Cheese Brine – How to make and use it

By HomeCheeseAdam | Intermediate

Oct 14

How Brine is Made, Measured and Used

In this article, we’re going to look at how to make brine, including how we keep control of its salinity (salt concentration) and how it is used. Before that, it is worth considering why we brine cheese, and there are three really important benefits of the brining process: to add flavour; to remove lactose that could carry on being converted to lactic acid by bacteria, which would prevent proper ripening, and; to form a rind which inhibits surface mould growth.In preparing brine for cheese there are a couple of principles that need to be adhered to consistent with many of the ‘rules of cheese making’ that you are already familiar with. The first is that the water needs to be clean and cool; always keep it below 12C and, although not essential, I still make mine with cooled boiled water to ensure that it is de-chlorinated. With the salt, this needs to be non-iodised but can be any variety.

Not surprisingly, different cheese recipes call for different brine concentrations, measured as a percentage. The following are typical concentrations which require the amount of salt shown per litre of water used: 2%=8g; 10%=82g; 15%=123g; 20%=164g; 22%=173g, 25%=205g (at 25% the water will be saturated, i.e. not all salt will dissolve).

At 2% salt, brine can be used just as a surface wash, whilst at the saturated concentration – which means it is not possible to dissolve any more salt in the water – your brine would be used for firm, washed-rind cheeses. The watch out at this level is that firstly the water needs to be near boiling to dissolve that much slat and the strength of it, at around 25% salt, means that it can too readily draw moisture out of a cheese, so it has to be used either sparingly or very carefully.

To make any concentration of cheese brine you’ll need to follow the same process. Find a non-reactive container that is large enough to take the cheese you have made with room for the liquid to surround it,
remembering that your cheese will float in the salt solution you’re about to make. For consistency and accuracy, measure into that container (or a separate measuring pot if easier) an appropriate amount of cooled boiled water to a whole amount of litres, e.g. 1 litre, 4 litres, etc. This makes the maths so much easier than starting with a fraction of a litre e.g. 3.2litres.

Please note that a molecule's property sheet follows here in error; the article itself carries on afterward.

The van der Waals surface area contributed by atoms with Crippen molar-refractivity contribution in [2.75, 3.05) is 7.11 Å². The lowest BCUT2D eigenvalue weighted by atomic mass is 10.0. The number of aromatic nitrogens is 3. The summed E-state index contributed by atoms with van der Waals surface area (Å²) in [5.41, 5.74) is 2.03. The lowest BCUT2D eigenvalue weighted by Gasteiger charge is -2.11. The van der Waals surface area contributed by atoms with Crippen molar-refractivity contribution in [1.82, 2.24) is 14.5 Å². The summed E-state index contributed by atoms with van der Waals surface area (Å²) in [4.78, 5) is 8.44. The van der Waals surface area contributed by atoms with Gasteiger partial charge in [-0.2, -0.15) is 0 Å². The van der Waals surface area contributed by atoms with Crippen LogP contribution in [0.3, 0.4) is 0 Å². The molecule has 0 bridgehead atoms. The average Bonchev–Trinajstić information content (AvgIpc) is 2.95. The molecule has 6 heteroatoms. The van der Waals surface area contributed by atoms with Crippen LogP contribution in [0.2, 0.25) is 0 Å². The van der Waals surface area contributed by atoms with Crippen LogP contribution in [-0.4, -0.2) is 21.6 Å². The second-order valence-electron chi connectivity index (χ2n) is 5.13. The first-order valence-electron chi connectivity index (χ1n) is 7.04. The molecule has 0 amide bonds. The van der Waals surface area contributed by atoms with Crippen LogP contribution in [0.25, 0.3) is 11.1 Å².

The next step is to weigh out your cheese salt using the appropriate numbers above. Let’s go through an example: if you need a 20% brine solution and are starting with four litres of water, you will need:
4(litres) x 164g salt (from the 20% level given above) = 656g of salt in total.

Add the weighed salt to your four litres of cool water and stir until all of the salt is completely dissolved, which will take some time. Once all the salt is in solution, you will have very accurate 20% salinity brine. You can then use as much or as little of this as you need.

Before placing the pressed cheese in the brine it needs to have been cooled, as warm cheese accelerates the amount of salt absorbed which will result in an over salted cheese. When it’s in the solution, the cheese will need to be turned at least once to ensure that what is originally the top floating above the top of the brine becomes the bottom and has the opportunity to absorb the same amounts of salt whilst evaporating similar amounts of moisture. (This assumes that the cheese is soaked in the brine, some recipes call for the surface to be washed or sprayed with brine, whilst others – famously feta – are stored in the brine as a preservative.)

The amount of time your cheese needs to spend in the brine will depend on how dense it is, how big it is and its weight. The recipe you are following should advise, but a good rule of thumb is two hours per kilo of cheese. After brining, your cheese will need to be air-dried until its surface is dry to the touch. I work on this taking around 24 hours, but it can be longer. Whilst it is drying, your round should be turned regularly to make sure all sides are in contact with the air and it should be kept on a cheese mat to encourage as much air circulation as possible.

Once dry, your cheese is ready to be waxed, wrapped or stored for its natural rind to develop. As for your brine, well, stronger solutions can be kept for up to a month in the fridge (below 20% solutions can harbour bacteria, so are best disposed of), provided it has not been warmed and that any cheese solids have been filtered out of it – although many cheese makers say that they can be kept essentially for ever if they are well maintained…

This video shows a cheese being brined – why don’t you have a go and let me know how you get on.